Some proponents of the health care overhaul proposals currently before Congress are pointing to the plan Switzerland has used since 1994 as a possible model for ensuring no U.S. citizen is without health insurance coverage.
The Swiss government requires the nation’s insurance companies to offer coverage to everyone regardless of pre-existing medical conditions or age. The government also requires everyone to buy some sort of health insurance, creating an individual mandate without a government-run public option.
Huge Increase in Demand
Dr. Joseph Werner, a specialist in reconstructive foot surgery and chief of podiatric surgery for St. Joseph Medical Center in Towson, Maryland, foresees a variety of problems if the United States were to adopt reforms akin to the Swiss system.
“The Swiss system is very similar to the Dutch—universal coverage with no government option. Subsidies are provided for the citizens with demonstrated need to pay the premium,” said Werner. “Can you imagine an increase in covered U.S. beneficiaries of 30 to 50 million more than currently? As in the Netherlands, there would be de facto rationing, as demand would far outweigh supply.”
Werner notes current enrollment in U.S. medical schools is more than half female. That is important, he says, because the average female physician has an 11-year career and works an average of three days a week. That greatly lowers the number of hours they can serve patients.
“In the next five years the Medicare rolls will swell by 33 percent due to the aging of the baby boomers,” Werner said. “Yet patient contact hours will continue to plummet in the face of overwhelming demand.”
Merrill Matthews Jr., Ph.D., medical ethicist for the University of Texas Southwestern Medical Center’s Institutional Review Board for Human Experimentation and a visiting scholar at the Institute for Policy Innovation, says the Swiss system in some ways resembles the U.S. individual health insurance market, where people buy their own policies.
“However, the systems operate on two entirely different expectations. The Swiss expect people to join and get coverage young and essentially stay in a plan for many years, maybe for life. In the U.S. individual market, there is a very high turnover,” Matthews said. “Most people are looking for a way to get in a group plan if possible. That creates all kinds of different incentives.”
Matthews believes a case can be made for modeling the U.S. individual health insurance system on the Swiss plan, at least from the government’s standpoint.
“You wouldn’t even need a mandate. If the deal were that the younger you joined the lower your premiums would be—for life—people would have a strong economic incentive to get in and stay in,” Matthews noted.
Werner, however, says there are inherent flaws in the Swiss approach for controlling costs.
“The Swiss system discourages expensive drugs and treatments and punishes doctors with warning letters, [threatening to require] repayment of both fees and the costs of ordered treatments. You can be assured that unless there is tort reform, doctors will continue to resort to defensive medicine, with expensive tests and overusing state-of-the-art drugs,” Werner said.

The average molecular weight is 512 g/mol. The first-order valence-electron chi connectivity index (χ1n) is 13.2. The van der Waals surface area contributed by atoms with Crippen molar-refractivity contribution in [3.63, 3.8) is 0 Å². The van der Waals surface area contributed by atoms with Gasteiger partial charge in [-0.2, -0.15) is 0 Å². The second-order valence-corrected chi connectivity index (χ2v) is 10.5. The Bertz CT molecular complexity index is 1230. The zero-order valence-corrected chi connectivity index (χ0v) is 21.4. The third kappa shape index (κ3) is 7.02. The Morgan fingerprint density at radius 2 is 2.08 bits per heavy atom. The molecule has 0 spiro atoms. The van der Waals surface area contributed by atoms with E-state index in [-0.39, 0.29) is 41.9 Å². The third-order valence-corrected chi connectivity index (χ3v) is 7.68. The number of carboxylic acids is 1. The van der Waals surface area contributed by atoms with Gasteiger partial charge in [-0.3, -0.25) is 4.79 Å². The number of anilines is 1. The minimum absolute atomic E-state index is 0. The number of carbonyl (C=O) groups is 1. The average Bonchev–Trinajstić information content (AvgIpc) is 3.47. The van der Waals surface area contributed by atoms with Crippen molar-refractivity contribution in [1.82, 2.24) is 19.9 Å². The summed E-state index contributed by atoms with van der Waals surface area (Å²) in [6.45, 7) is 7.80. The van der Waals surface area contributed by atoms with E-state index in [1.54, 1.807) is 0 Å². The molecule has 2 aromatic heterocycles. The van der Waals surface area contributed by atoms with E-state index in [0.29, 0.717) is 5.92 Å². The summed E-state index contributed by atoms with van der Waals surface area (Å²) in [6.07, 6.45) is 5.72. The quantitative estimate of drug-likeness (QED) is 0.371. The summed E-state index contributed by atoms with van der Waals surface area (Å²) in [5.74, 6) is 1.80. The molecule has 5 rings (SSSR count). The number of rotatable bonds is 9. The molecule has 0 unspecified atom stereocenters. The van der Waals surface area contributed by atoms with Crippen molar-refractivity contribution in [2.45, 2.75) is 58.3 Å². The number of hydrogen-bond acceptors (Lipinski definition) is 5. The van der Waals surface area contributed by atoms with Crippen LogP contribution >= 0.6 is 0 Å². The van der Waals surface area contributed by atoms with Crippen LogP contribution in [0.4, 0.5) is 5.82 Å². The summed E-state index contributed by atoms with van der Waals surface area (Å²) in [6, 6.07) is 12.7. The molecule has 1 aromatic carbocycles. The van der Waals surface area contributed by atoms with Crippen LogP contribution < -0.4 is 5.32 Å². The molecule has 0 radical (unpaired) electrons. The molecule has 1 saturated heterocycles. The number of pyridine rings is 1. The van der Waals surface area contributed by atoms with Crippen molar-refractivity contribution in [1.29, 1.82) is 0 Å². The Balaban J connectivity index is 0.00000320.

“The Swiss approach would also eliminate all preexisting condition clauses, forcing the insurance companies to follow their actuaries’ instructions and raise premiums accordingly. There is no free lunch,” Werner added.
The absence of tort reform could precipitate even higher costs under such a system, Werner says, noting the United States has 5 percent of the world’s population and 75 percent of its lawyers.
“Adoption of any of these systems would force Americans to change their expectations regarding health care. You will wait longer and not receive the latest and best treatments and drugs,” Werner said. “Litigation adds significant costs to all our products and services.”
Matthews says under the Swiss system insurers tend to act more like public utilities than real insurers. He says bringing such a model to America would pose many challenges.
“It will be very difficult to transition to such a system because so many people believe that with employer-provided insurance they are getting something for nearly nothing, not understanding the employer is just spending their wages on health insurance,” Matthews said.
Matthews points to an essay by Dr. Alphonse Crespo, “Swiss Health Care: A Clockwork Model that Fails to Keep Promises,” published in October 2006 as part of a joint Institute for Policy Innovation-Galen Institute-International Policy Network project on The Dangers of Undermining Patient Choice.
“The belief that government can fix fundamental flaws in regulated health care systems has yet to come to terms with reality. Copying the failing social experiments of Europe or Canada will not help the United States. Health saving accounts, risk-related insurance, voluntary pooling, and private or corporate philanthropy will address sickness care far more efficiently and adequately than any system based on public financing and bureaucratic regulation,” Crespo wrote.
“Yet such laissez-faire solutions remain anathema to most health care policymakers. This is not surprising. While a truly free market enhances autonomy and personal responsibility, it also reduces waste and drives bureaucracies out of business,” Crespo continued.
Troy Stouffer ([email protected]) writes from Baltimore, Maryland.
For more information …
The Dangers of Undermining Patient Choice: Lessons from Canada and Europe, a joint report of the Institute for Policy Innovation, Galen Institute, and International Policy Network, October 2006: http://www.heartland.org/policybot/results/26243/